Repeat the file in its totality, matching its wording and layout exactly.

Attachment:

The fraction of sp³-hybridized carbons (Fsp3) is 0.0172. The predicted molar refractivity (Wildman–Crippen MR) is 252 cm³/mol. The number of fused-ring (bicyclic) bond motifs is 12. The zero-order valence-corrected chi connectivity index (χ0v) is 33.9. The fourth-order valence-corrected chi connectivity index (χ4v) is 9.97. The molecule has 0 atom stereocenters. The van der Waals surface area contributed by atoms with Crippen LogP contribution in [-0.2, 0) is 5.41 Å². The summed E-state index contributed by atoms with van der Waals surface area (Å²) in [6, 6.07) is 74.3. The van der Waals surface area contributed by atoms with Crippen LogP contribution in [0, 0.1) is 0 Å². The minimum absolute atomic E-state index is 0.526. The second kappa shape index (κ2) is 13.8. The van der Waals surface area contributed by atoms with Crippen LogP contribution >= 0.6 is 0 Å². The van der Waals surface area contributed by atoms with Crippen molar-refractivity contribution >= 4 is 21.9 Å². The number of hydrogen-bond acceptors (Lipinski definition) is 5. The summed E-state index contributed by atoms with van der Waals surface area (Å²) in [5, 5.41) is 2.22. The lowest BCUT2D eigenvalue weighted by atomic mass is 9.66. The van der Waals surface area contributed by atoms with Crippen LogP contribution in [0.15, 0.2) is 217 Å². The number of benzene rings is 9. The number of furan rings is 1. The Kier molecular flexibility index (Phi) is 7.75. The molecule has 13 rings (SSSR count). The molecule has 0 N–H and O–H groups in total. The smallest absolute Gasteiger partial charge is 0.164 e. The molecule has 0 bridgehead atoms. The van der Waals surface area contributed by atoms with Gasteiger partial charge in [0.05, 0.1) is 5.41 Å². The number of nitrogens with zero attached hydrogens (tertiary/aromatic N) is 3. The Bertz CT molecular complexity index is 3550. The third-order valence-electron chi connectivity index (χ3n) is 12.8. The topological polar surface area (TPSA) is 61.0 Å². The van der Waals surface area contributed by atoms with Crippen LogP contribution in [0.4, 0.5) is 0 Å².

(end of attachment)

The fraction of sp³-hybridized carbons (Fsp3) is 0.0172. The predicted molar refractivity (Wildman–Crippen MR) is 252 cm³/mol. The number of fused-ring (bicyclic) bond motifs is 12. The zero-order valence-corrected chi connectivity index (χ0v) is 33.9. The fourth-order valence-corrected chi connectivity index (χ4v) is 9.97. The molecule has 0 atom stereocenters. The van der Waals surface area contributed by atoms with Crippen LogP contribution in [-0.2, 0) is 5.41 Å². The summed E-state index contributed by atoms with van der Waals surface area (Å²) in [6, 6.07) is 74.3. The van der Waals surface area contributed by atoms with Crippen LogP contribution in [0, 0.1) is 0 Å². The minimum absolute atomic E-state index is 0.526. The second kappa shape index (κ2) is 13.8. The van der Waals surface area contributed by atoms with Crippen LogP contribution >= 0.6 is 0 Å². The van der Waals surface area contributed by atoms with Crippen molar-refractivity contribution >= 4 is 21.9 Å². The number of hydrogen-bond acceptors (Lipinski definition) is 5. The summed E-state index contributed by atoms with van der Waals surface area (Å²) in [5, 5.41) is 2.22. The lowest BCUT2D eigenvalue weighted by atomic mass is 9.66. The van der Waals surface area contributed by atoms with Crippen LogP contribution in [0.15, 0.2) is 217 Å². The number of benzene rings is 9. The number of furan rings is 1. The Kier molecular flexibility index (Phi) is 7.75. The molecule has 13 rings (SSSR count). The molecule has 0 N–H and O–H groups in total. The smallest absolute Gasteiger partial charge is 0.164 e. The molecule has 0 bridgehead atoms. The van der Waals surface area contributed by atoms with Gasteiger partial charge in [0.05, 0.1) is 5.41 Å². The number of nitrogens with zero attached hydrogens (tertiary/aromatic N) is 3. The Bertz CT molecular complexity index is 3550. The third-order valence-electron chi connectivity index (χ3n) is 12.8. The topological polar surface area (TPSA) is 61.0 Å². The van der Waals surface area contributed by atoms with Crippen LogP contribution in [0.4, 0.5) is 0 Å².